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More research on the benefits of exercise. From Science Daily:

Road to fountain of youth paved with fast food ... and sneakers? Exercise may prevent or delay fundamental process of aging

We all know that too much food combined with too little exercise can add up to poor health and disease. But overeating and inactivity also speed up the aging process, right down to our cells. At the end of a cell's lifespan, a process called senescence kicks in -- cells lose the ability to divide and begin to secrete substances that damage the surrounding cells. While unhealthy lifestyle habits can accelerate this process, researchers at the Mayo Clinic wanted to know if increased exercise could counteract it. 

The research team compared mice fed a fast food diet (FFD) for 5 months with those fed a standard chow diet (control). Unlike the controls, the FFD mice developed insulin sensitivity, impaired glucose tolerance, impaired exercise ability, and heart dysfunction. But when the FFD mice were given a running wheel, the exercise began to counteract the effects of a poor diet. White et al. observed a number of improvements including body weight, metabolism, and cardiac function. They also saw a significant decrease in signs of cell senescence and associated inflammation.

"Our data clearly show that poor nutritional choices dramatically accelerate the accumulation of senescent cells, and for the first time, that exercise can prevent or delay this fundamental process of aging.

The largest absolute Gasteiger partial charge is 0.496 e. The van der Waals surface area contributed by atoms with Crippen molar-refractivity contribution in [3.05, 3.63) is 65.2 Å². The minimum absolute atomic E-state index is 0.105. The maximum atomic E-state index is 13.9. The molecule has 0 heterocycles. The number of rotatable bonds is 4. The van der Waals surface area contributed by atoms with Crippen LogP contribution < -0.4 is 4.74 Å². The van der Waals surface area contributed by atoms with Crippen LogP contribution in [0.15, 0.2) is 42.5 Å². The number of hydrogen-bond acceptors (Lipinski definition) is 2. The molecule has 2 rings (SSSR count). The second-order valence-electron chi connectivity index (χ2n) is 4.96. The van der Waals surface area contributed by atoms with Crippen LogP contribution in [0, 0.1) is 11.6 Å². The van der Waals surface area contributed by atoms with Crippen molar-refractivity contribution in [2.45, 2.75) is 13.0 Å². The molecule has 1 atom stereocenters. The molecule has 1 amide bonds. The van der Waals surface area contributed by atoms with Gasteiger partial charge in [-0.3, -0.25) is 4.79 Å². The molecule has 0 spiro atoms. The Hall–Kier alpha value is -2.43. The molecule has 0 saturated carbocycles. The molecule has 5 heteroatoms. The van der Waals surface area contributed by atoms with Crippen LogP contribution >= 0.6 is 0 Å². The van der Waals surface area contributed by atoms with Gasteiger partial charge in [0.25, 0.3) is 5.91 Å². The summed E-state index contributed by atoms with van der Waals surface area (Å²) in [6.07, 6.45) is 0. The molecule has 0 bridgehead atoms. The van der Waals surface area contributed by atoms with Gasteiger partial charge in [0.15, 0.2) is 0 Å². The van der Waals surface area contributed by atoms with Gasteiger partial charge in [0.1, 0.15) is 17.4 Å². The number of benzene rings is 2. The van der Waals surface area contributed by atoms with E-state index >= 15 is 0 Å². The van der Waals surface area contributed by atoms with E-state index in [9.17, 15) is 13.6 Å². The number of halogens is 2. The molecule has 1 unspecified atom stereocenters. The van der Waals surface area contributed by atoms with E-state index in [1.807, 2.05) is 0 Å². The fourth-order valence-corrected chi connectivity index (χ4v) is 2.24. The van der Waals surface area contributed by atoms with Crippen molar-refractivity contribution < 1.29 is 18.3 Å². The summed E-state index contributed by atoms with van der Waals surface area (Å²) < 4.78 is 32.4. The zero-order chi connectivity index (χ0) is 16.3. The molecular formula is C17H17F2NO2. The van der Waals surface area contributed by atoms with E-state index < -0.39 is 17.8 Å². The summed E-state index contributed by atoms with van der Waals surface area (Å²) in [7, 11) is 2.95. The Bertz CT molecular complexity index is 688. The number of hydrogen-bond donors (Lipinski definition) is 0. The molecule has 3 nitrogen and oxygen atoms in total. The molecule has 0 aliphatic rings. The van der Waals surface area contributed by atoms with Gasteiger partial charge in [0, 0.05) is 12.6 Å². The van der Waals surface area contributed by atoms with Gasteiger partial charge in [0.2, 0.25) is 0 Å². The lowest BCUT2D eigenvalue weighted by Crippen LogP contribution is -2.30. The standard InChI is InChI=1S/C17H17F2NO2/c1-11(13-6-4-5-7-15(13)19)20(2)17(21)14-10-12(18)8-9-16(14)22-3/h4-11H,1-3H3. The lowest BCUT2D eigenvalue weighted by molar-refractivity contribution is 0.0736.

Based on this research, the message stays the same: get out there and exercise for healthy aging. From Medical Xpress:

Midlife occupational and leisure-time physical activity limits mobility in old age

Strenuous occupational physical activity in midlife increases the risk of mobility limitation in old age, whereas leisure-time physical activity decreases the risk. This is found in a study which followed up 5,200 public sector employees for 28 years. The study was conducted at the Gerontology Research Center in Finland and the Finnish Institute of Occupational Health.

Heavy physical labor is often repetitive, wears the body and lasts for several hours a day. On the contrast, leisure-time physical activity is designed to improve fitness and provide recreation and a typical exercise session lasts for one or two hours. Even though both are based on muscle activity and result in energy expenditure, their long-term consequences are different.